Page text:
Every bit as rich and diverse as the previous two days, Design Indaba’s third and final day brought plenty of wit, creative enthusiasm and thought-provoking debate to Cape Town once more.
Today’s speakers included a whole contingent of designers from Copenhagen, introduced by the Danish Design Centre’s Nille Juul-Sørensen; Kiwi creative director Dean Poole from Alt Group; a South African institution in iconic photographer David Goldblatt; and of course the inimitable Stefan Sagmeister - who’ll kindly be joining us for a video interview on Sunday, which you can watch in next issue’s Computer Arts.
So to wrap up our on-the-ground reports from vibrant Cape Town (this year’s World Design Capital), here are our three key highlights from the final day of Design Indaba…
01. The Danish contingent on why design matters
With an agenda to ensure his country’s design reputation transcends the design of cool chairs and coffee cups, Nille Juul-Sørensen of the Danish Design Centre made a rousing and inspiring appeal to “design for the 99%, not the 1%”.
Coining the mantra “design like you give a damn”, Juul-Sørensen used the powerful visual comparison of a £40,000 handbag and a glass of fresh water as contrasting interpretations of what ‘luxury’ means. “We should start designing systems, not more gadgets,” he continued. “I hope that our grandchildren will never even use the word 'waste' - we need a truly circular economy.”
Juul-Sørensen was followed by three fellow Danes with very different stories of how they’ve used design to make a difference, from Vinay Venkatraman’s creative interpretations of data - “the new raw material for designers” - to Mikal Hallstrup at Designit using smart, strategic thinking to solve worthy real-world problems, including shortening cancer patient waiting times by 90%.
The panel was rounded off in somewhat surreal style by Central St Martins-educated fashion designer Henrik Vibskov, who began by announcing that he’d be staying sitting down because he needed a pee, and ended by inflating a giant mint-green sculpture on stage.
02. Dean Poole on the value of language in design
Packed with dry Kiwi wit, Dean Poole’s engaging talk was introduced by conference MC Michael Bierut as the one he’d been most looking forward to. “I love ideas that are very simple, but engaging,” he began, before reeling off a list of quirky examples, including an inspired classified ad that Spike Milligan placed after losing his dog, which read ‘Here, boy!’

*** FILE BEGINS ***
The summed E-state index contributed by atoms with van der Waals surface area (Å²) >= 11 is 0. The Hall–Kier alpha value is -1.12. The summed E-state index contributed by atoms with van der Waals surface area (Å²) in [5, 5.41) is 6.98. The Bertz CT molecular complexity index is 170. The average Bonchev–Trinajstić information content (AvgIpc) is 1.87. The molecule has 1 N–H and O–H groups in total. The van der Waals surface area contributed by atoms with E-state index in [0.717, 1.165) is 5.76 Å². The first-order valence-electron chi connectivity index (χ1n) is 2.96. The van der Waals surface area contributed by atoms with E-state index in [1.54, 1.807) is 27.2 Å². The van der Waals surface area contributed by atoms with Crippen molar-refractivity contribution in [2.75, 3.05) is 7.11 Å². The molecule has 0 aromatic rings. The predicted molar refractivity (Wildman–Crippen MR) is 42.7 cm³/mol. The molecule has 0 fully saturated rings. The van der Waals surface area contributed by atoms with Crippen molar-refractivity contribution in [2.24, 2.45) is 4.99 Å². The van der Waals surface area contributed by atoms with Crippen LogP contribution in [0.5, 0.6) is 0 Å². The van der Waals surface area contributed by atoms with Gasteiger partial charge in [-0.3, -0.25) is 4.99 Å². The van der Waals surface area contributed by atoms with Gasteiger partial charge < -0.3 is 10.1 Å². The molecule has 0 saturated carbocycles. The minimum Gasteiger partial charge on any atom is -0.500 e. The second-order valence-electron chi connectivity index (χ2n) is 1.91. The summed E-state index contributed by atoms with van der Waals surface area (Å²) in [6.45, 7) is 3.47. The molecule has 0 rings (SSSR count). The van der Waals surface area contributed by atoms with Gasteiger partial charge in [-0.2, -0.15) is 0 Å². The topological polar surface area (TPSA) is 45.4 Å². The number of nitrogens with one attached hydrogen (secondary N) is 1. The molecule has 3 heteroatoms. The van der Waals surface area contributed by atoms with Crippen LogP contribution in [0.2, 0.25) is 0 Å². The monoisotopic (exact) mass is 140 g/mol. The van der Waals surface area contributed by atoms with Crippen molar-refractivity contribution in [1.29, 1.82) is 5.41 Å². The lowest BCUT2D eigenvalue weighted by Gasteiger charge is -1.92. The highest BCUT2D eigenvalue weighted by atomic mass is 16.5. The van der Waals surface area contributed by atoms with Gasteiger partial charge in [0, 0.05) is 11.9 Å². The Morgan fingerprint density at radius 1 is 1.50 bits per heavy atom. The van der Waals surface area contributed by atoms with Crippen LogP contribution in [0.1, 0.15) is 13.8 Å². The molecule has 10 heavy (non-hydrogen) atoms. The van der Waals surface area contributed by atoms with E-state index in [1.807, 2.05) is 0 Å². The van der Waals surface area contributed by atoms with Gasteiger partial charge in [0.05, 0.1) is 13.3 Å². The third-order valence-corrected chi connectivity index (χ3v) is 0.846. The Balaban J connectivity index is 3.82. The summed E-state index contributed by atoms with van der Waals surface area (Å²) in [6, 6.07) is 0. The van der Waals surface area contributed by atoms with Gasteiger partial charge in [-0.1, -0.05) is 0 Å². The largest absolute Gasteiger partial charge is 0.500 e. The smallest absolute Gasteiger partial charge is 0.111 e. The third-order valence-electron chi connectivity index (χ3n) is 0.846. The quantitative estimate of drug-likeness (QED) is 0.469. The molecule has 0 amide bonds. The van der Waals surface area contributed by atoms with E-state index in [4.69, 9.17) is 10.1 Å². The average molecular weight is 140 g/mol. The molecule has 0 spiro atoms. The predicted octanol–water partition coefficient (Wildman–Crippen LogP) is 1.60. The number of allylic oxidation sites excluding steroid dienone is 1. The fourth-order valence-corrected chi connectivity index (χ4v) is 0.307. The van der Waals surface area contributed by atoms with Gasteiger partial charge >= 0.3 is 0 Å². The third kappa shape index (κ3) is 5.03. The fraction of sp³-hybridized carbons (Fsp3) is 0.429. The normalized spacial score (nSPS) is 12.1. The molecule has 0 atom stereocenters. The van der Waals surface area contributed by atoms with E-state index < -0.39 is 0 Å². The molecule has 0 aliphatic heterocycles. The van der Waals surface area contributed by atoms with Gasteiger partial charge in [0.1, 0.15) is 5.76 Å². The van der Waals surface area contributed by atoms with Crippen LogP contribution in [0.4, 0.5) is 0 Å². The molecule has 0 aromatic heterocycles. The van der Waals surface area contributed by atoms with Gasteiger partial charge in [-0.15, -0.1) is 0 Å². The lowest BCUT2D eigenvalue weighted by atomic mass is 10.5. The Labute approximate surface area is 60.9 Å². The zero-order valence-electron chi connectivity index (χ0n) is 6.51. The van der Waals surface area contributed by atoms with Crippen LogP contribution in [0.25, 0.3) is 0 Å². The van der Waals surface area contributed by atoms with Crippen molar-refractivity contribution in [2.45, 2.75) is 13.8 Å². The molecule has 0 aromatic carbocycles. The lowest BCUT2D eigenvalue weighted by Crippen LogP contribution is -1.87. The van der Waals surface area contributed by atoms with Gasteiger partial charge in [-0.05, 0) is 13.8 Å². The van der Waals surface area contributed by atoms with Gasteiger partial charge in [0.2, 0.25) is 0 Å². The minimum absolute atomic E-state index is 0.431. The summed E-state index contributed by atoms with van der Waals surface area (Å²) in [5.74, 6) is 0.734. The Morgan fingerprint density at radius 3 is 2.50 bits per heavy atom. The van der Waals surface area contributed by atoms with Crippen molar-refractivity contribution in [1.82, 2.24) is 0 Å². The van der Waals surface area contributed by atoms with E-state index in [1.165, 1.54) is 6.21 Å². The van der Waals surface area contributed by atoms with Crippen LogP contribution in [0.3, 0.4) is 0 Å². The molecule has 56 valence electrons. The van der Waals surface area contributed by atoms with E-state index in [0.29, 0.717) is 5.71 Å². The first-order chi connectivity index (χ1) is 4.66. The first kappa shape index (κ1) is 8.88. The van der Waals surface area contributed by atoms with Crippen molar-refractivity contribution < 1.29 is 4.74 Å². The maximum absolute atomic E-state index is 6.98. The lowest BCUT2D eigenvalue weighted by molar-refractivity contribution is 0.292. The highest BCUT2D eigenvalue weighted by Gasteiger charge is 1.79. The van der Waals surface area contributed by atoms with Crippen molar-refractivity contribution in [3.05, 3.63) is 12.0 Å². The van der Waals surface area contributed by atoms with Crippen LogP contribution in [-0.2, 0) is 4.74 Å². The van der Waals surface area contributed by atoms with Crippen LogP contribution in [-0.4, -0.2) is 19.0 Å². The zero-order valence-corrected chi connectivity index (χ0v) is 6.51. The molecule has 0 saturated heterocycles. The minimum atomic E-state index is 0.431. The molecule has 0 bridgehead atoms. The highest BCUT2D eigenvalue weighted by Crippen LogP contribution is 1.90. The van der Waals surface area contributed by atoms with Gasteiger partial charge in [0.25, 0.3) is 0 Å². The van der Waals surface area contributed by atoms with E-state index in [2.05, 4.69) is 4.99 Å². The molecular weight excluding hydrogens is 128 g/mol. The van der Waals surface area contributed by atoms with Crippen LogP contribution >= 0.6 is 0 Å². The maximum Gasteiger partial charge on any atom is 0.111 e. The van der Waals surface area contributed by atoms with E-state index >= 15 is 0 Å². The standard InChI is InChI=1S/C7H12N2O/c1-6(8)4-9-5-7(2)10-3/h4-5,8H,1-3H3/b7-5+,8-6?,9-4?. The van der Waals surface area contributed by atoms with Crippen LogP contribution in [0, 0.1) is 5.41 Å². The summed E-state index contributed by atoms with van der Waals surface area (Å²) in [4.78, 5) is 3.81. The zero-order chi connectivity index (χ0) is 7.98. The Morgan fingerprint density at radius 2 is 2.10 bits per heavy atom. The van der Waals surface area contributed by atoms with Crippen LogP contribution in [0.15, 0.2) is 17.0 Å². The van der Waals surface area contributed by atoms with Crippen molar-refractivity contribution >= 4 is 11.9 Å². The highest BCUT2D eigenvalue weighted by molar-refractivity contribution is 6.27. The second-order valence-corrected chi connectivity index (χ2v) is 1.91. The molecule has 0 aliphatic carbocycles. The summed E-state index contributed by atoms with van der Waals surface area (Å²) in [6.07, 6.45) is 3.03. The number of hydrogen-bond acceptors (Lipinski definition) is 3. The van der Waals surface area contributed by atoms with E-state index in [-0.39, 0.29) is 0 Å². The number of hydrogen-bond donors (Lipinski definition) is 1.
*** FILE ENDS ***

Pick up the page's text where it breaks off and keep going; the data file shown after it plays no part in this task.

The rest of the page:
With a packed awards cabinet, Alt Group is famed for its smart, minimalist approach to design and playful use of language - and Poole took the latter as his theme: “I love language: it's our base material as graphic designers,” he remarked.
After running through the entire alphabet, with a deadpan one-liner to represent each character - including ‘A’ being “an H designed by an architect”, ‘R’ being “a poser” and ‘X’ being “busting to relieve itself” - he set up his first project case study by reeling through some classic examples of graphic wordplay - including acrostics, diastics and mesostics.
Putting the method to the test, Alt Group created a playful, clever but brutally simple concept for the Auckland Art Gallery - in which three-word phrases containing the common letters ‘A’, ‘R’ and ’T’ could be stacked vertically in any number of different combinations. “We created a system that anyone can play with, designing ourselves out of a job basically,” he grinned.
03. And finally: Stefan Sagmeister on happiness
A characteristically mischievous intro from the inimitable Austrian design legend: “My name is Stefan Sagmeister and I just had a fantastic pee, which is why I’m ready to talk to you about happiness.”
He continued: “We’ve heard a lot about simplicity today, and I was getting smaller and smaller in my chair because we never do things simple. In fact, we make things very complicated.”
Anyone familiar with Sagmeister’s appearances on the conference circuit will know that the ‘happiness’ theme particularly fascinates him, and he wasn’t shy of poking fun at himself during the booming karaoke-style singalong that engaged the whole auditorium in an attempt to prove that singing as a group helps improve your mood: “Stefan always shows the same stuff / Seen it all on TED.com”, read the lyrics.
Whether or not you’d seen it before, the combination of effortless charisma, the occasional splash of smutty humour, a healthy sprinkling of facts and stats about what makes us happy and of course invariably stunning work guaranteed that everyone left the room on a high.
Other highlights included the revelation that there are more Georges living in Georgetown, more people called Dennis who become dentists, and more Paulas married to someone called Paul than would be statistically viable. Go figure. Plus he showed a cool video of him, Jess and the other designers jumping on water balloons in slow motion.
“Before going to bed, think about three things that worked today,” was his parting gem of advice. “End your day on a positive.”
And that's a wrap, ladies and gents. There’ll be a full event report in next issue’s of Computer Arts, as well as a series of video musings from Sagmeister - and look out for an in-depth profile of Experimental Jetset the following issue, after a fascinating half-hour chat with the Dutch trio here at Design Indaba.
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